Felicity Hayward is a multi-talented young woman from Melbourne whose work reflects the architectural diversity of this great city. She is more concerned about the process of creating than being bothered with notions of genre and where her work fits across this spectrum.
Where were you born?
I was born and bred in Melbourne.
Your work is heavily influenced by architecture – tell me about that?
I worked for architects for about 6 years and was surrounded by sketches, drawings and architectural models all day. It was nice to be able to work in such a creative environment. Even now, I’m working for a structural engineer and am surrounded by plans and drawings of buildings and beautiful structural details. I find it all really fascinating. My office and my studio are in the heart of the CBD so I’m constantly surrounded by towering buildings and the lovely crisscross of laneways that’s very Melbourne – it’s hard not to be influenced by it.
It’s weird, I majored in painting at university and would never thought I’d say this, but I think my preference is drawing now. Drawing is something I can do anywhere, and feel more in control of than painting. I get frustrated too easily with paint and I end up hating the work and the process. Every now and then when I want to challenge myself I get the paints out. It takes a long time to get back into though, but it comes back eventually. I’m also not very patient when it comes to drying times, so the immediacy of drawing suits me better.
How did you get involved with the Blender Studios in Melbourne? Are you a fan of street art?
I happened to be looking for a new studio space and I just thought what the hell, I’ll just see if there is a space free and emailed Blender. I thought there would be no way I would get a space in a studio like Blender with its talented stable of artists. I feel like a small fish in a big pond most days, but everyone is really supportive and encouraging, it’s a great place to create. How could anyone live in Melbourne and not love street art? It’s everywhere. It’s part of everyone’s life in Melbourne whether they like it or not and I love that.
How would you describe your art?
Describing my art is really difficult and something I get asked all the time. You would think I’d have a better response by now, but I don’t really. It’s not drawing and it’s not printmaking or even a painting – it’s a combination of all three. I start by taking a photograph which I then print in black and white in reverse on a photocopier. Then using a solvent I make a hand print from the photocopy. I then draw over the print in markers and fine line pen and finally wet the image down with a damp paintbrush. I can ruin an artwork in a matter of seconds in that last process and it can be quite frustrating.
As to what style or genre my work is – I have no idea. I just make art. I’m not bothered by where it fits in the grand scheme if the art world. I just enjoy the process of creating.
Was there a time that you remember when you went from doing art to being an artist?
I think when people started buying my work, during art school that I felt more like an artist. Although, it’s funny, I’ve only really started introducing myself as an artist in the last few years. I have always felt a bit weird calling myself an artist but realise now that I need to have confidence in the fact that I am an “artist” if I’m ever going to be able to sell that fact to an audience or buyer.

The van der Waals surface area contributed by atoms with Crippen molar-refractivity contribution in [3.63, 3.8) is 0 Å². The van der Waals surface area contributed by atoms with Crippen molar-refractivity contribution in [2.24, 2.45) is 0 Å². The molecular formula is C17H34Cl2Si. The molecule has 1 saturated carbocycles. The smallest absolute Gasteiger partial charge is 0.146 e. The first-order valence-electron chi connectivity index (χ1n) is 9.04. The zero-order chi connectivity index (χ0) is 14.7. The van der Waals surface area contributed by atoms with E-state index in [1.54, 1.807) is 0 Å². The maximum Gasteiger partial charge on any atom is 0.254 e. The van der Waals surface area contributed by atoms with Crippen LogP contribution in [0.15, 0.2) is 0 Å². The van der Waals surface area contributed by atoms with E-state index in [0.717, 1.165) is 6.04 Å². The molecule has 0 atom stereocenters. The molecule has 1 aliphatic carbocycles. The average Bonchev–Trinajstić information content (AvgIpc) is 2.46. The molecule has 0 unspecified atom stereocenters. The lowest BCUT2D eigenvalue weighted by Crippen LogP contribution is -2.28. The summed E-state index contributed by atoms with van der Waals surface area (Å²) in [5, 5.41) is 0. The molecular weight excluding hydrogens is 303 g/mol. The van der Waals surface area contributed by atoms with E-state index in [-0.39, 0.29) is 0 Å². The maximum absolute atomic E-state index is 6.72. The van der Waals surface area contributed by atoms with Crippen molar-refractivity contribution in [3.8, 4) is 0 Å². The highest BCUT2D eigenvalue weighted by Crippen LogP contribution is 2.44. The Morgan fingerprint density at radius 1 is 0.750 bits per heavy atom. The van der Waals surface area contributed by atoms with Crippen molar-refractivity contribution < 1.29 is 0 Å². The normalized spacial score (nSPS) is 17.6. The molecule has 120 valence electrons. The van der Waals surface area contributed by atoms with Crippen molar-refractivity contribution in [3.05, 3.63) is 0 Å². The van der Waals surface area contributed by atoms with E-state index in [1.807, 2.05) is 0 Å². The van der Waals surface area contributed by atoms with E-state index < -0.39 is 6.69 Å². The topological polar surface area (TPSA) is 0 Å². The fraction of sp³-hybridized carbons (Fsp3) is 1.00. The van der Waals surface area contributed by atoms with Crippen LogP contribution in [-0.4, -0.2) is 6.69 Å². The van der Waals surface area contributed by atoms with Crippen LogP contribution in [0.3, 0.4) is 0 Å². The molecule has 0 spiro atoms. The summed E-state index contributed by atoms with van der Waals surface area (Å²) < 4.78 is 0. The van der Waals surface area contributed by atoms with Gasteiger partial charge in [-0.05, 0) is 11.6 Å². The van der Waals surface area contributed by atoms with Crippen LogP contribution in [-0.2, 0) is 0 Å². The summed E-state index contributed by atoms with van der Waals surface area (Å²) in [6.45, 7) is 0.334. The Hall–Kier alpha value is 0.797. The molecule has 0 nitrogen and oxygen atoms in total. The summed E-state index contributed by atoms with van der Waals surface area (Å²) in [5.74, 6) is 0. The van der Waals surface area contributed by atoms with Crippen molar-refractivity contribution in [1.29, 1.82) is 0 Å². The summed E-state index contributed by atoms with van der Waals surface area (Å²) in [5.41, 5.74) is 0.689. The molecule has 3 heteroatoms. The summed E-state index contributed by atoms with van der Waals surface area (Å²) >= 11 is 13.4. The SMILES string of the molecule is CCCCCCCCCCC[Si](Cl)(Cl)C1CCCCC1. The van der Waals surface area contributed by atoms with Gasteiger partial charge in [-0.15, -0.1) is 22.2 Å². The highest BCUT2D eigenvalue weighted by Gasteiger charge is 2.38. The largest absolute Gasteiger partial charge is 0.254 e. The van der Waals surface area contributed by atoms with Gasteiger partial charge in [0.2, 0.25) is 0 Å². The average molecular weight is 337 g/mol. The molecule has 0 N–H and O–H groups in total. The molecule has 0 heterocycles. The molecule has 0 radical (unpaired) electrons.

Who is your greatest influence?
I don’t have one great influence. I have some amazing people in my life and they all influence me in one way or another. My partner, as well as being super supportive of my art, is a chef and DJ and produces some beautiful things with food. He has been known to spin me tunes until the wee hours of the morning the night before a show to help me focus while I’m finishing off artworks. At Blender Studio I’m also surrounded by some very talented artists and it’s hard not to be inspired the minute I walk through the door.
Who are your favourite artists?
I was always fascinated with the work of Giacometti and Antony Gormley during my studies, and would say I still love their work but there are so many talented artists in Melbourne it’s hard to choose a favourite now. Every week there is a different show to go and see and with the street art scene being as big as it is here, I only need to step outside to see some incredible art.
If you could meet anyone in the world, who would that be and why?
I have really struggled with this question and have decided that my answer goes back to the question about my influences. I already have so many amazing people in my life that I don’t desire to meet anyone else. All the artists, musicians and actors I admire, I admire for what they do, not who they are. I know that’s not very interesting, but I think all the people I am supposed to meet I have already met, or will when I am supposed to.
What are you currently working on?
I’m currently working on a large commission piece. It’s about 10 times bigger than my normal work and not an image I would have chosen to work with, but was up for a challenge – and it certainly has been that. Some days I feel like I’m fighting with the art but then surprise myself with the outcome.
I’m also starting a new body of work that examines urban place making and sense of place, focussing in particular on the Docklands in Melbourne. I am fascinated by the Docklands and how isolated it is to the rest of the city and how it has struggled to take off as a destination for so long. I hope to have completed enough work for a show early next year.